Weisswurst featured image

Not a coffee fanatic? Not a problem. Simply sip a beer for breakfast.

Granted, it may not be as common as I made it sound – especially outside of southern Germany – just like not all Karens over 40 gulp mimosas each morning.

Still, Weißwurstfrühstück is Bavaria’s answer to brunch, with the exception that it traditionally ends before noon since “the sausages mustn’t hear the church bells ring”, according to an old saying. What kind of kooky rule is that, you ask? Well, there’s only one way to find out.

Read on to learn more about this savory southern German specialty. 


Weißwurst literally means “white sausage”, because not only are Germans remarkably funny, friendly, and easygoing during everyday life but also highly creative when it comes to naming things. What can I say – we simply got it all.

The thick sausage is made from minced veal and pork back bacon, but you can even buy vegan versions these days. While there are different variants, most are flavored with parsley, lemon, mace, onions, ginger, and cardamom.


Traditionally, Weißwurst was prepared early in the morning and then provided as a snack between breakfast and lunch the same day. They are not smoked or otherwise preserved, making them awfully perishable. Thus, back in the days before everybody and their uncle’s dog owned a fridge, people had to make sure to eat their sausages before noon to avoid getting explosive diarrhea.

You hungry yet?

Another reason why Weißwürste mustn’t hear the church bells ring at noon is the fact that restaurants served the southern German specialty to craftsmen as a late morning snack but wanted to make room for wealthier guests come lunchtime.

To this day, many Bavarians still won’t eat them past noon and I’ve never heard of anyone having them for lunch or – god forbid – dinner. Simply thinking about that makes my toenails curl up. Gross image, right? Almost as bad as Weißwurst in the evening.

weißwurst one serving


After heating them up – the water MUST NOT boil – plop the sausages in a big bowl with the water they were prepared in. This keeps them warm throughout the meal, while they’re sitting in the middle of the table.

Help yourself to a pair and then munch them with some freshly baked crispy pretzels, sweet mustard, and Bavarian beer.

If you don’t feel comfortable drinking in the morning but still want the authentic experience, consider sipping some alcohol-free beer – although water or soft drinks are perfectly fine too. I recommend lemon soda, which is what my cousins and I usually gulped down during Weißwurstfrühstück growing up.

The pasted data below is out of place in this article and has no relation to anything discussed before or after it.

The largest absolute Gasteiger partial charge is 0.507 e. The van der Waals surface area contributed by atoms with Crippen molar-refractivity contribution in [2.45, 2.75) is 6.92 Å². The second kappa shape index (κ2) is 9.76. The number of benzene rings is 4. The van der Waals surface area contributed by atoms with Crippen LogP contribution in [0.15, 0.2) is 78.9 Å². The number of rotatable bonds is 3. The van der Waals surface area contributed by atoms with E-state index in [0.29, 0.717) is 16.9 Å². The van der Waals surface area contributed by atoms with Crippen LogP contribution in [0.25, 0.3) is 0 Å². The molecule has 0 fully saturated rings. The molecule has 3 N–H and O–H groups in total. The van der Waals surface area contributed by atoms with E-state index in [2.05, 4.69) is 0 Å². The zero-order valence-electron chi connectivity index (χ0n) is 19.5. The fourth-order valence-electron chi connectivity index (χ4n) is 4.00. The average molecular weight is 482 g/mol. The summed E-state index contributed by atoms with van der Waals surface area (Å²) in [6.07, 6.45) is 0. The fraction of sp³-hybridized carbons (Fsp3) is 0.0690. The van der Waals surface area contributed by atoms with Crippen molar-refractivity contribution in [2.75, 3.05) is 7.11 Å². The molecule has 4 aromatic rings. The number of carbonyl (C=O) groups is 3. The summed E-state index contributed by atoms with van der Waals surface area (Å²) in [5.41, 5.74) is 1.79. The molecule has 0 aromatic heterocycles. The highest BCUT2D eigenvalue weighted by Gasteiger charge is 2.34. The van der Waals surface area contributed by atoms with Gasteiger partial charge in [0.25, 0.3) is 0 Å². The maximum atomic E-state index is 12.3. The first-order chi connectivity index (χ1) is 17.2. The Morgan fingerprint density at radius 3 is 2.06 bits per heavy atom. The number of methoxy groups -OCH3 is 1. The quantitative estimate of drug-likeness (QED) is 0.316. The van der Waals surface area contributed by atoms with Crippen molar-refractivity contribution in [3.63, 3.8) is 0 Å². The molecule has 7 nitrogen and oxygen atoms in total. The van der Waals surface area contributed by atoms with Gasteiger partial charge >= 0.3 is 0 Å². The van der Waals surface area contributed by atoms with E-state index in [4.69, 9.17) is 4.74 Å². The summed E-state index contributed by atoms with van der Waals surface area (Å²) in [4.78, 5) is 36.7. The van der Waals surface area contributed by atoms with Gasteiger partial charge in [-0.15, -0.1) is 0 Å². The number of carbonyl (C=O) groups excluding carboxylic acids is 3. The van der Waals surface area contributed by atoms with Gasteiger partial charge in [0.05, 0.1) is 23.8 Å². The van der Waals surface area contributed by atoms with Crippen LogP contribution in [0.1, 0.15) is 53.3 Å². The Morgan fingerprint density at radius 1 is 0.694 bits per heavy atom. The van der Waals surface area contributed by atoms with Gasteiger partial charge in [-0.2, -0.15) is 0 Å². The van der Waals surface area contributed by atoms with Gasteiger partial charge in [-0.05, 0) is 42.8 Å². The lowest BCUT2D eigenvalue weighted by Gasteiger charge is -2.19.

There are two vital rules when it comes to Weißwurst:

1: Don’t eat the casing.

2: Do eat with your hands.

Depending on what area of Bavaria you’re in, there are different ways of getting the meat out of the skin – the most traditional one being zuzeln/sucking. Cut or nibble open one end of the casing and then suck out bite-sized pieces of sausage. Because we’re classy here!

Alternatively, chop off one end of the Weißwurst and then peel and eat it bit by bit, like a banana.

A third, less seemingly barbarian – but also way less entertaining! – approach is to cut open the skin lengthwise before rolling the sausage out of it. This can be somewhat tricky since the meat tends to stick to the casing and tear apart, but with some practice, you’ll get the hang of it.

Whichever technique you choose, don’t forget to dip your sausage into the mustard before each bite!


I highly recommend trying them in Bavaria, where you can get authentic Weißwurst for breakfast at many restaurants and even some coffee places.

Click here for a list of the best Weißwurst places in Munich.

If you want to make this at home, you can buy these sausages at the butcher – however, I’m not sure this applies outside of Bavaria – or prepackaged at most bigger grocery stores all over the country. To be on the safe side in terms of authenticity, check the label to see what state they were made in. You don’t want to accidentally buy the wrong ones and for the rest of your life think I have bad taste. I want you to trust my recommendations and come back for more, so work with me here, okay?

Prepare them according to the instructions – usually boil water, take off burner, and put them in for approximately 15 minutes before serving.  Mahlzeit and happy sucking!  

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